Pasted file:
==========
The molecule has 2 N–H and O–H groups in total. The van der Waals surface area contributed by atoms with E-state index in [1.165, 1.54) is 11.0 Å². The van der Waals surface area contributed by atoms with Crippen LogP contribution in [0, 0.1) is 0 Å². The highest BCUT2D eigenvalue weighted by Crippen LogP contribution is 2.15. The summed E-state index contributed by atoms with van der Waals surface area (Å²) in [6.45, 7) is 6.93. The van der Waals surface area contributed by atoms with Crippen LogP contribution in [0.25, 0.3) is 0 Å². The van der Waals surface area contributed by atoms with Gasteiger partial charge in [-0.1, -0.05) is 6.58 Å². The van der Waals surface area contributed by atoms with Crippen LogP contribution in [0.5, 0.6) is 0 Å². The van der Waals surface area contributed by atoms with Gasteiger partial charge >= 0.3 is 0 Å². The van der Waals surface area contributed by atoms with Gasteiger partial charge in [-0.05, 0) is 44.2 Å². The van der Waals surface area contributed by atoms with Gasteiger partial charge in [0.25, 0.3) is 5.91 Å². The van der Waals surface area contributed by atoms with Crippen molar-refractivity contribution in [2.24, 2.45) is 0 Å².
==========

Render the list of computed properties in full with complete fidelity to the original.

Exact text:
The molecule has 2 N–H and O–H groups in total. The van der Waals surface area contributed by atoms with E-state index in [1.165, 1.54) is 11.0 Å². The van der Waals surface area contributed by atoms with Crippen LogP contribution in [0, 0.1) is 0 Å². The highest BCUT2D eigenvalue weighted by Crippen LogP contribution is 2.15. The summed E-state index contributed by atoms with van der Waals surface area (Å²) in [6.45, 7) is 6.93. The van der Waals surface area contributed by atoms with Crippen LogP contribution in [0.25, 0.3) is 0 Å². The van der Waals surface area contributed by atoms with Gasteiger partial charge in [-0.1, -0.05) is 6.58 Å². The van der Waals surface area contributed by atoms with Crippen LogP contribution in [0.5, 0.6) is 0 Å². The van der Waals surface area contributed by atoms with Gasteiger partial charge >= 0.3 is 0 Å². The van der Waals surface area contributed by atoms with Gasteiger partial charge in [-0.05, 0) is 44.2 Å². The van der Waals surface area contributed by atoms with Gasteiger partial charge in [0.25, 0.3) is 5.91 Å². The van der Waals surface area contributed by atoms with Crippen molar-refractivity contribution in [2.24, 2.45) is 0 Å².